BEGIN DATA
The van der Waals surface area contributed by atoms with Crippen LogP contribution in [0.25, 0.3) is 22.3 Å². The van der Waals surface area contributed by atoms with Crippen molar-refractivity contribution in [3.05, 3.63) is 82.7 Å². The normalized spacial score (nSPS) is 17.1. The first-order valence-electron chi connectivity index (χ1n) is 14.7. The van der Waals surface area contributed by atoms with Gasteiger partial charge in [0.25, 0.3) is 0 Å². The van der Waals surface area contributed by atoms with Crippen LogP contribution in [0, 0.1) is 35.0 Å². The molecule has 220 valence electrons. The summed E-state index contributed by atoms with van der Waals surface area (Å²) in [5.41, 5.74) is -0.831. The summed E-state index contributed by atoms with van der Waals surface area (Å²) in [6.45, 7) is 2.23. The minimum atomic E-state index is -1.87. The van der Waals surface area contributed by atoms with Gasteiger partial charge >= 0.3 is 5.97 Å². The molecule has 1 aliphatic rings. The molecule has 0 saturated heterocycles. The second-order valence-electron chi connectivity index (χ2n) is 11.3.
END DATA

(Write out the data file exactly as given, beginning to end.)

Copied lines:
The van der Waals surface area contributed by atoms with Crippen LogP contribution in [0.25, 0.3) is 22.3 Å². The van der Waals surface area contributed by atoms with Crippen molar-refractivity contribution in [3.05, 3.63) is 82.7 Å². The normalized spacial score (nSPS) is 17.1. The first-order valence-electron chi connectivity index (χ1n) is 14.7. The van der Waals surface area contributed by atoms with Gasteiger partial charge in [0.25, 0.3) is 0 Å². The van der Waals surface area contributed by atoms with Crippen LogP contribution in [0, 0.1) is 35.0 Å². The molecule has 220 valence electrons. The summed E-state index contributed by atoms with van der Waals surface area (Å²) in [5.41, 5.74) is -0.831. The summed E-state index contributed by atoms with van der Waals surface area (Å²) in [6.45, 7) is 2.23. The minimum atomic E-state index is -1.87. The van der Waals surface area contributed by atoms with Gasteiger partial charge >= 0.3 is 5.97 Å². The molecule has 1 aliphatic rings. The molecule has 0 saturated heterocycles. The second-order valence-electron chi connectivity index (χ2n) is 11.3.